(8) There are big cuts at Publishers Weekly. Among those on the chopping block are Sara Nelson, editor-in chief since 2005, and Daisy Maryles, executive editor, who had been with the magazine for more than four decades. Andrew Porter says, “Daisy Maryles always helped me a lot when I was doing my SF/Fantasy at the ABA guides.”

(9) BookViewCafe.com has been invited to participate in New York Review of Science Fiction’s monthly reading series. On Tuesday, February 3, BVC members will be reading at the NYRSF’s new meeting place, 12 Fulton Street in the South Street Seaport in New York City. Scheduled to be on hand include Laura Anne Gilman, Susan Wright, and Sue Lange.

(10) New Zealand’s 2010 Natcon, Au Contraire, will be held in Wellington August 27-29, the weekend before Aussiecon 4, to accommodate fans travelling “down under.” Australian SF Bullsheet recommends visitors to Wellington at that time of year bring sturdy shoes and wet-weather gear.

[For their links included in this post, I thank John Mansfield, David Klaus, Sue Lange and Andrew Porter.]

More Comment on Publishers Weekly Cutting Review Fees

Publishers Weekly’s decision to cut in half what it pays for reviews is still drawing fire. Kevin Allman has written a very good analysis of the controversy, which says in part:

[A] good PW review (particularly a starred one) can affect sales in the same disproportionate way that a New York Times rave theater review can disproportionately affect a show’s box office…. That’s a hell of a lot of clout for a $25 review. And a hell of a lot of responsibility to give to someone who can afford to work for $25.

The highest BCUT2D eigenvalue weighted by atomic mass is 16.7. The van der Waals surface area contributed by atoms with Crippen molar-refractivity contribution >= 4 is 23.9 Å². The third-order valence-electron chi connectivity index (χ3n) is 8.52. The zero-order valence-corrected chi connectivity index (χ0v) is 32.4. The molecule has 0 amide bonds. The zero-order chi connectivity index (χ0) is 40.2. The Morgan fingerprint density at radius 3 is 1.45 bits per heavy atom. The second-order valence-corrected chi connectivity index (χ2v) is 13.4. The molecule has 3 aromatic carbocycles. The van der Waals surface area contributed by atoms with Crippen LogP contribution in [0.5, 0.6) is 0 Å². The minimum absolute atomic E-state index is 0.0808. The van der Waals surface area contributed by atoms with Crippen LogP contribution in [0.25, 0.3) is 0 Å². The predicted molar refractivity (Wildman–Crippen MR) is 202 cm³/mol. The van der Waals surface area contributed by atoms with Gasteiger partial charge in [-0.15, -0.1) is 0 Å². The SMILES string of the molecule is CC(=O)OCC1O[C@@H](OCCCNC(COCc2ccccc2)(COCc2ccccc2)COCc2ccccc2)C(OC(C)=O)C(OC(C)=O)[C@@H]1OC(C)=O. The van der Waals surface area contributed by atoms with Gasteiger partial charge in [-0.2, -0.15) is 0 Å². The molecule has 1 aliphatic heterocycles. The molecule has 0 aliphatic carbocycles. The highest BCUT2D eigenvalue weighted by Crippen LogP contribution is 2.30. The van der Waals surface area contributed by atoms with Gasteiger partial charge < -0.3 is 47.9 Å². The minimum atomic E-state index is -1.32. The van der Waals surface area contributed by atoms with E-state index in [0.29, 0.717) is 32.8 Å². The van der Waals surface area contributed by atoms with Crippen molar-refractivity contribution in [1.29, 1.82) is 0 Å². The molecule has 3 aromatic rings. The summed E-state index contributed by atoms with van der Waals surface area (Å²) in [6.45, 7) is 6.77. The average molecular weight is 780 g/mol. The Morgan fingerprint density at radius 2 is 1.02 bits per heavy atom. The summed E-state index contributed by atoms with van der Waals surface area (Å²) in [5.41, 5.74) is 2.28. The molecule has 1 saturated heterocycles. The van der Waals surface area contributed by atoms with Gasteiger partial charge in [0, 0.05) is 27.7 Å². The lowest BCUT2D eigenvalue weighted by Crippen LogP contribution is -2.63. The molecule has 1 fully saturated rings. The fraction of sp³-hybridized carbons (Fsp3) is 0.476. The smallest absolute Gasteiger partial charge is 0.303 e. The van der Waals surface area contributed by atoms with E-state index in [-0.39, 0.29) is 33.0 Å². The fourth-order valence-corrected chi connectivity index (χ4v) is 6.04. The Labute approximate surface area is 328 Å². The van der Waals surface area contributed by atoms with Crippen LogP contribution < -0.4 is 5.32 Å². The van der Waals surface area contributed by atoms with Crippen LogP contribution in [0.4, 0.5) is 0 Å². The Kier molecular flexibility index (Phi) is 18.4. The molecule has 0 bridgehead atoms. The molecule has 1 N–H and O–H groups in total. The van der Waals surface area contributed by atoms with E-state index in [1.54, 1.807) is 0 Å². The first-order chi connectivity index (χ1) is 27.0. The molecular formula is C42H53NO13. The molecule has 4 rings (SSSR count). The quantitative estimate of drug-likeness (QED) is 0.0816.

PW Cuts Reviewer Fee

Critical Mass reports a National Book Critics Circle member received this letter from Publishers Weekly’s reviews editor announcing pay rates are being cut in half:

Dear Reviewer,

We are under constraints to reduce our expenses and must reduce the fee we pay to reviewers. Any reviews assigned after June 15 will be billed at $25 per review. However, you will be credited as a contributor in issues where your reviews appear. Please know that we value the work you do for us. Your astute reading and writing are what make our magazine so valuable in the industry and we regret this necessary action. All of us here are also experiencing change but we expect that we will continue to be the gold standard in book reviewing.

Interestingly, not long ago PW put out a call for more reviewers. Michael Scharf, PW Fiction Reviews Editor, blogged on May 13 that they received over a thousand applications. And this, in response to an online ad that didn’t even mention a pay rate. It doesn’t take a conspiracy theorist to make the connection. PW thinks it will have no problem finding people to write reviews at the reduced rate.

Isn’t that the Internet’s usual deal-with-the-Devil – the lure of a big audience, but good luck making any money on your writing? I predict some of these applicants will be surprised when they don’t have to pay PW to get published. (Oops, forget I mentioned that.)

[Thanks to Andrew Porter for the tip.]